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NASA's Chandra Space Telescope Is Back in Action After Gyroscope Fix

NASA's Chandra X-ray Observatory
Artist's illustration of NASA's Chandra X-ray Observatory in Earth orbit. Chandra resumed science operations on Oct. 21, 2018, 11 days after a gyroscope issue put the telescope into a protective "safe mode." (Image credit: NASA)

NASA's Chandra X-ray Observatory has bounced back from the glitch that knocked it offline two weeks ago.

That glitch was caused by an orientation-maintaining gyroscope, whose misbehavior caused the venerable space telescope to go into a protective "safe mode" on Oct. 10. But mission team members were able to establish a new gyroscope configuration, and Chandra resumed science operations on Sunday evening (Oct. 21), NASA officials said.

"The team initiated a set of maneuvers to change the pointing and orientation of the spacecraft to confirm that the gyroscopes were behaving as expected," agency officials wrote in a mission update today (Oct. 24). [Our X-Ray Universe: Amazing Photos by NASA's Chandra X-Ray Observatory]

"During the coming week, scientists will collect spacecraft data to fine-tune the performance for the new gyroscope configuration," they added. "As a final step, the team will uplink a software patch to apply any necessary adjustments to the onboard computer."

Chandra has been studying the heavens in X-ray light since 1999, when it launched to Earth orbit aboard the space shuttle Columbia. The telescope has made many important discoveries over the years — helping astronomers observe the formation of gigantic galaxy clusters, for example, and map the distribution of mysterious dark matter throughout the cosmos.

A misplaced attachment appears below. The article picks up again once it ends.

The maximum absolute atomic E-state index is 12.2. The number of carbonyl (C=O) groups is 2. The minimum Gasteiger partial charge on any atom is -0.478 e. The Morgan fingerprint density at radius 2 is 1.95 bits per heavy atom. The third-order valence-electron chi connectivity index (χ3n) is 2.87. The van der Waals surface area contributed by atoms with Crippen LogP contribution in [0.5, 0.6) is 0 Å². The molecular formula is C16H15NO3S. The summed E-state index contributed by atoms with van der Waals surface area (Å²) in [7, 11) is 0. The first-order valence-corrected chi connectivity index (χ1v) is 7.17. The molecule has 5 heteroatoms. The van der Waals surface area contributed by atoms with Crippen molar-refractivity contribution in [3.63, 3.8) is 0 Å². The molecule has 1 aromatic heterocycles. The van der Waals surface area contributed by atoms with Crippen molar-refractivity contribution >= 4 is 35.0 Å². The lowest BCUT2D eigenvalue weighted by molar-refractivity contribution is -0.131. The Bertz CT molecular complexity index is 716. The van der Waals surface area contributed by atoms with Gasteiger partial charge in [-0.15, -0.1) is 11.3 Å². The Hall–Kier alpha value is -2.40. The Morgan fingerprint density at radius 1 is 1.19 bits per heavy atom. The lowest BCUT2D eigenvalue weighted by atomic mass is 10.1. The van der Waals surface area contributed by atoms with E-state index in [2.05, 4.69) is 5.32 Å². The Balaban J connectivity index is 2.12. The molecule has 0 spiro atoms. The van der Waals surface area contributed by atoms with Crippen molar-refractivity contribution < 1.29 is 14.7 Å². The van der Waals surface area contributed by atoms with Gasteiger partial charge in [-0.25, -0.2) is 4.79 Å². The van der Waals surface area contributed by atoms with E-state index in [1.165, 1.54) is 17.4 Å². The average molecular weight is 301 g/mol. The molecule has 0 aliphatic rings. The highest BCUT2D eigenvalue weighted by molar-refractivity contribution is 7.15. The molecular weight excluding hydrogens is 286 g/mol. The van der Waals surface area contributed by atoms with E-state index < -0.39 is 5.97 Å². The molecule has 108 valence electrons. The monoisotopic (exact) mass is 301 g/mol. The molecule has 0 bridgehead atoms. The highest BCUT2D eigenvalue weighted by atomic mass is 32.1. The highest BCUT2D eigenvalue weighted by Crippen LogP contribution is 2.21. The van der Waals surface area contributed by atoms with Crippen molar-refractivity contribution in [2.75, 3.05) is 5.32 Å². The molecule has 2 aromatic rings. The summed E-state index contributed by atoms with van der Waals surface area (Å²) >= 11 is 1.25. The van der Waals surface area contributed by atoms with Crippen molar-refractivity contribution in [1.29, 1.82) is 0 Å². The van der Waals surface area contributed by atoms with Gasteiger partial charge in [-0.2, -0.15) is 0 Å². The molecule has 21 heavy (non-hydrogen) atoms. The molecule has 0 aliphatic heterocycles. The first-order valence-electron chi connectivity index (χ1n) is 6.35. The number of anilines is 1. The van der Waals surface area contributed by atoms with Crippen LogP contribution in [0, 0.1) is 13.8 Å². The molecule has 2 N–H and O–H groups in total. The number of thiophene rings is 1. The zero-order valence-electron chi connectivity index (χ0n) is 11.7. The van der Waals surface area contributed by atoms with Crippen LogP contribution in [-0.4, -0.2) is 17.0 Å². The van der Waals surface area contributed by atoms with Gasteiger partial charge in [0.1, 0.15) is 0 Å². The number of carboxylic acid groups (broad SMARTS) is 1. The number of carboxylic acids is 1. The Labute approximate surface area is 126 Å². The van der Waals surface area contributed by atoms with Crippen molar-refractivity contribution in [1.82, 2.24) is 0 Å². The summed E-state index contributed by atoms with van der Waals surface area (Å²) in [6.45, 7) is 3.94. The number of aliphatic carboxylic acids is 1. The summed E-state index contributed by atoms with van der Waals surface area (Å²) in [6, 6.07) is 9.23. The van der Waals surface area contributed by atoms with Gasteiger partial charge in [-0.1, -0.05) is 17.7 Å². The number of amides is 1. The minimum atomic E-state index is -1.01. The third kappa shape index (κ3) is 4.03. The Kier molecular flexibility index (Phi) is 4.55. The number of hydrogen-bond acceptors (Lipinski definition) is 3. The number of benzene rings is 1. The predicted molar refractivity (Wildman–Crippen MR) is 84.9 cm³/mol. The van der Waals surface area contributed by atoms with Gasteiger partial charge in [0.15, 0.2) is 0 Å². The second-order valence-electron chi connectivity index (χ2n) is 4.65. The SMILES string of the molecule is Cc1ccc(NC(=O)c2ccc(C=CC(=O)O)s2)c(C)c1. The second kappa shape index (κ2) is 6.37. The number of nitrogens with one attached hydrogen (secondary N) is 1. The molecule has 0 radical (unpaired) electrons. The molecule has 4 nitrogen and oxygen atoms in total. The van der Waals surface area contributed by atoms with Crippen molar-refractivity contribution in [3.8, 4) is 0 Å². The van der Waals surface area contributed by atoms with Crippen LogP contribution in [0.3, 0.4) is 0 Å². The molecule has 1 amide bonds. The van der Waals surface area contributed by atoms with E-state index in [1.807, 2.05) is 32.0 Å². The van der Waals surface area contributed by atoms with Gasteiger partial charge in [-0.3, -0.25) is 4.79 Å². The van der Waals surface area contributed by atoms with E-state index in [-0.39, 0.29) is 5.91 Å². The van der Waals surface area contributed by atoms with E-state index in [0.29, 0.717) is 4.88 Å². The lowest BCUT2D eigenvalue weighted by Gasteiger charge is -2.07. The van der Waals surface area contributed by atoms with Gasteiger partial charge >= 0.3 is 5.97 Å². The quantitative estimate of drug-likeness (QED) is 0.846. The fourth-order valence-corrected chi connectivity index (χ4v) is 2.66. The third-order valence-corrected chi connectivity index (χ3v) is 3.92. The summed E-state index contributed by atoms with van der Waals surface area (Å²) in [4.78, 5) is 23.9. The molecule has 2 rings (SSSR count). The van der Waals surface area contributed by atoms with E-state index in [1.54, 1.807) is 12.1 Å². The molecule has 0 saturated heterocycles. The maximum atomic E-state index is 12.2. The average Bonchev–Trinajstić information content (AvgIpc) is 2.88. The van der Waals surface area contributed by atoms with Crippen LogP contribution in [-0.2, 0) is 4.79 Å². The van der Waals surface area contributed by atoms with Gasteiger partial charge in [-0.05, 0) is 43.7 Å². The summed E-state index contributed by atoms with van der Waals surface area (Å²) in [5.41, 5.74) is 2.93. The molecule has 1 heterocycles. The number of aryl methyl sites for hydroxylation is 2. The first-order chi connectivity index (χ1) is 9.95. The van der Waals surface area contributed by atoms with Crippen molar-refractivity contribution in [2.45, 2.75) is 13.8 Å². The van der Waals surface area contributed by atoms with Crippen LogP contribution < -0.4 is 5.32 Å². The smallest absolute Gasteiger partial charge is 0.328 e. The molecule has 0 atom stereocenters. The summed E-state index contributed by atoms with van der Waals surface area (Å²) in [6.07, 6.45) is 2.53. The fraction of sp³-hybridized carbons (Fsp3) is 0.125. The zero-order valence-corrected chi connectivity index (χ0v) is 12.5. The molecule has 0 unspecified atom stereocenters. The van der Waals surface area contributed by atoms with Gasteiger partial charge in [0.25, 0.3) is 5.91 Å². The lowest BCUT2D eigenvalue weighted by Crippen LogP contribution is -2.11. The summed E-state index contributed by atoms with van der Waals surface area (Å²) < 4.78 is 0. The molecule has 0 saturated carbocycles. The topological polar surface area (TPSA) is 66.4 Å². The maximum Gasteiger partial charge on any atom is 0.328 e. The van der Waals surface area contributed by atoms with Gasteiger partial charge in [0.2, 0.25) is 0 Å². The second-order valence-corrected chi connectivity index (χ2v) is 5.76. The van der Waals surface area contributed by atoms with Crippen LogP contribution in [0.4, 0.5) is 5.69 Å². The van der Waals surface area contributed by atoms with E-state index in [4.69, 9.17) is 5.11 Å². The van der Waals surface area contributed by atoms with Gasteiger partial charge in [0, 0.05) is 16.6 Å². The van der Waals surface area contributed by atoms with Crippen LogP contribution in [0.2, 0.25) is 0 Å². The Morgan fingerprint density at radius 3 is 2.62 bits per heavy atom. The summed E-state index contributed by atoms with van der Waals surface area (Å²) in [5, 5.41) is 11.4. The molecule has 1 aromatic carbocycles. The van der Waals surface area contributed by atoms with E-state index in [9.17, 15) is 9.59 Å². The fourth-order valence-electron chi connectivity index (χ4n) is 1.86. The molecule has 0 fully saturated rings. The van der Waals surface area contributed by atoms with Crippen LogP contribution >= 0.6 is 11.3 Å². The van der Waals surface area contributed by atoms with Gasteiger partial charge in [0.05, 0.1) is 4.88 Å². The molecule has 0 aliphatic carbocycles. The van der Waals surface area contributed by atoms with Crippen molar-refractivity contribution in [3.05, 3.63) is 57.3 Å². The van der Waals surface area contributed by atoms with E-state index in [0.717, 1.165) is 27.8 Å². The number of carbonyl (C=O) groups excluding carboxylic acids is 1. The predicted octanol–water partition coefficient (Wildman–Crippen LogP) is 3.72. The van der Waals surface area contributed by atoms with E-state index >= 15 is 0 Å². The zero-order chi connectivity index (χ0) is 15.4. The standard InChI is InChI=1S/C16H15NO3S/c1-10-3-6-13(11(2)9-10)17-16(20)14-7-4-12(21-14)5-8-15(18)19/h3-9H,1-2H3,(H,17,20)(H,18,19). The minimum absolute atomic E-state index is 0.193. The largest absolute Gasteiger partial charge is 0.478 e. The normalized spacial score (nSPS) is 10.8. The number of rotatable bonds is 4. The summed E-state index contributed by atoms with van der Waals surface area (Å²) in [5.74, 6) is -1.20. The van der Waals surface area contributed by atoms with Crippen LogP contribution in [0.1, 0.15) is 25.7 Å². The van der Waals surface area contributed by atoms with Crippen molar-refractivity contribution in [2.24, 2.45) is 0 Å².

Chandra is one of four spacecraft launched between 1990 and 2003 under NASA's "Great Observatories" program, along with the Hubble and Spitzer space telescopes and the Compton Gamma Ray Observatory (CGRO).

A gyroscope failure brought CGRO's mission to an end after nine years in 2000, and a balky gyro has recently bedeviled Hubble, though the famous scope is expected to recover soon. Spitzer, like Hubble, remains active today.

Shortly after Chandra opened its eyes once again, another storied NASA space telescope went to sleep. The Kepler spacecraft, which has discovered about 70 percent of the 3,800 known alien planets, has gone into a "no-fuel-use sleep mode," NASA officials announced yesterday (Oct. 23).

This is no great surprise. Kepler has been running low on fuel for months, and the telescope's handlers have stressed that the end is drawing near.

Mike Wall's book about the search for alien life, "Out There," will be published on Nov. 13 by Grand Central Publishing. Follow him on Twitter @michaeldwall. Follow us @Spacedotcom or Facebook. Originally published on Space.com.

Mike Wall
SPACE.COM SENIOR SPACE WRITER — Michael has been writing for Space.com since 2010. His book about the search for alien life, "Out There," was published on Nov. 13, 2018. Before becoming a science writer, Michael worked as a herpetologist and wildlife biologist. He has a Ph.D. in evolutionary biology from the University of Sydney, Australia, a bachelor's degree from the University of Arizona, and a graduate certificate in science writing from the University of California, Santa Cruz. To find out what his latest project is, you can follow Michael on Twitter. 

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